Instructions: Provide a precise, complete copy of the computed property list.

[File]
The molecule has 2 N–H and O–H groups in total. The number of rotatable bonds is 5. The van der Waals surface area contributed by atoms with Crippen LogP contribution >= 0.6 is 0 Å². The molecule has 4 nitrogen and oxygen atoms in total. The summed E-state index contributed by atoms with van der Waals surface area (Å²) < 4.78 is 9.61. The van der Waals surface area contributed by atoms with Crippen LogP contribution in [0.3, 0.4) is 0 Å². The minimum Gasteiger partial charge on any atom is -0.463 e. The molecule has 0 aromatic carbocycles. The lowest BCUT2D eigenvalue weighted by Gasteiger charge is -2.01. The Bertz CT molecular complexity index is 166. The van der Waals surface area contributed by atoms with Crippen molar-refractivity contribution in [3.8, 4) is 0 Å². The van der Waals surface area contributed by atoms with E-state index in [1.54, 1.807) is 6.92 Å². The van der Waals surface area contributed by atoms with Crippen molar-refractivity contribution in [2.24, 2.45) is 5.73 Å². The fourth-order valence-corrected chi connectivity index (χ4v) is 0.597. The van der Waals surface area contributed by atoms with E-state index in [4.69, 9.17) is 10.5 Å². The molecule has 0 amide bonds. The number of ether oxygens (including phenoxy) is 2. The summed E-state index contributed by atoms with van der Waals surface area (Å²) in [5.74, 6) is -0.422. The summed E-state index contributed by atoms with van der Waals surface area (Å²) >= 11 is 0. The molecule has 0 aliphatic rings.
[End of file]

The molecule has 2 N–H and O–H groups in total. The number of rotatable bonds is 5. The van der Waals surface area contributed by atoms with Crippen LogP contribution >= 0.6 is 0 Å². The molecule has 4 nitrogen and oxygen atoms in total. The summed E-state index contributed by atoms with van der Waals surface area (Å²) < 4.78 is 9.61. The van der Waals surface area contributed by atoms with Crippen LogP contribution in [0.3, 0.4) is 0 Å². The minimum Gasteiger partial charge on any atom is -0.463 e. The molecule has 0 aromatic carbocycles. The lowest BCUT2D eigenvalue weighted by Gasteiger charge is -2.01. The Bertz CT molecular complexity index is 166. The van der Waals surface area contributed by atoms with Crippen molar-refractivity contribution in [3.8, 4) is 0 Å². The van der Waals surface area contributed by atoms with E-state index in [1.54, 1.807) is 6.92 Å². The van der Waals surface area contributed by atoms with Crippen molar-refractivity contribution in [2.24, 2.45) is 5.73 Å². The fourth-order valence-corrected chi connectivity index (χ4v) is 0.597. The van der Waals surface area contributed by atoms with E-state index in [4.69, 9.17) is 10.5 Å². The molecule has 0 amide bonds. The number of ether oxygens (including phenoxy) is 2. The summed E-state index contributed by atoms with van der Waals surface area (Å²) in [5.74, 6) is -0.422. The summed E-state index contributed by atoms with van der Waals surface area (Å²) >= 11 is 0. The molecule has 0 aliphatic rings.